Oil imports are settled in US dollars in India, now as price of crude is rising in international market, in order to pay the import bill of crude oil, Indian oil firms have to buy dollars by selling Rupee in the international market, as a result of which demand of dollar increases in the Forex market consequently value of rupee decreases.
What are the Consequences of Falling Indian Rupee ?
1.Rising Import bill – As already discussed, most of the imports are settled in US Dollars, the importers have to pay the bills in dollars for their import, for e.g Crude oil. As the price of rupee falls, importers have to spend more rupees to convert them into US dollars to settle the bills, which in turn leads to inflated import bills, which subsequently is reflected in rising CAD, leading to further depreciation of rupee.
2. Inflation– As imports become costlier, the prices of the imported goods is bound to increase. This will lead to reduction in savings as the person has to spend more to purchase the commodity and the common man is bound to suffer. Most of the impact can be seen on price of Petrol/Diesel due to rise in their cost in the international market.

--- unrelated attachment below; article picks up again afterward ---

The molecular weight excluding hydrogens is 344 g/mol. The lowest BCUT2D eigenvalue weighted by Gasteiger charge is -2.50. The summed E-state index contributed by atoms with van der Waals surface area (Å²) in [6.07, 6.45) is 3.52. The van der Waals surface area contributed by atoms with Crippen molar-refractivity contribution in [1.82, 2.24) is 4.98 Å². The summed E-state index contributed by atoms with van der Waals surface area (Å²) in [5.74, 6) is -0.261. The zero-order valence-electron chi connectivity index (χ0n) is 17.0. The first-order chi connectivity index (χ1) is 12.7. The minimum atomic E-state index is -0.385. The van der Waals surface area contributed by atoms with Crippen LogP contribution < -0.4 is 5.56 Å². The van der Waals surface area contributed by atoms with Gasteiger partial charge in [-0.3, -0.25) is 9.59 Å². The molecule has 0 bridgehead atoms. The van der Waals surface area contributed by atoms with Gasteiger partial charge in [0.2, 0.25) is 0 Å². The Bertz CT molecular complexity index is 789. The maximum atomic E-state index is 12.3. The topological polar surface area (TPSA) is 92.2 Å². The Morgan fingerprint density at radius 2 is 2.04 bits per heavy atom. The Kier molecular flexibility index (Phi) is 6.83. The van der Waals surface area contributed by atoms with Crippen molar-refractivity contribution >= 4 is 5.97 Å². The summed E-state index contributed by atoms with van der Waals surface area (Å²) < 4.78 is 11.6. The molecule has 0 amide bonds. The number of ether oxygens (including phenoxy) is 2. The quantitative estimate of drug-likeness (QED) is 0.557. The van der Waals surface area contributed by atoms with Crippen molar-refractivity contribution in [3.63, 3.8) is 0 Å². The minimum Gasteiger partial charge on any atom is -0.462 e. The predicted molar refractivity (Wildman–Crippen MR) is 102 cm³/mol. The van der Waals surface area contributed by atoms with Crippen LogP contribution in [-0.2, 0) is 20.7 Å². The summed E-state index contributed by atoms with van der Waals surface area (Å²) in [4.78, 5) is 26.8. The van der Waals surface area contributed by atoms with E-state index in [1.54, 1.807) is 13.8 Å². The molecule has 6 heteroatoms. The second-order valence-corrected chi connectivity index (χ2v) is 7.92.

3. Unemployment– Jobs are less created, and existing employees face the wrath of falling rupee. This can be explained with a simple example: Suppose company A is a manufacturing unit, and imports components from outside. As value of rupee falls, import bills sore high thereby decreasing company’s margin of profit. To cut cost, employees are retrenched/ lay off from the company. Same can be explained for a company who have taken external commercial borrowing in US dollars, whose repayment cost increases due to depreciating rupee thereby compromising with company’s profit.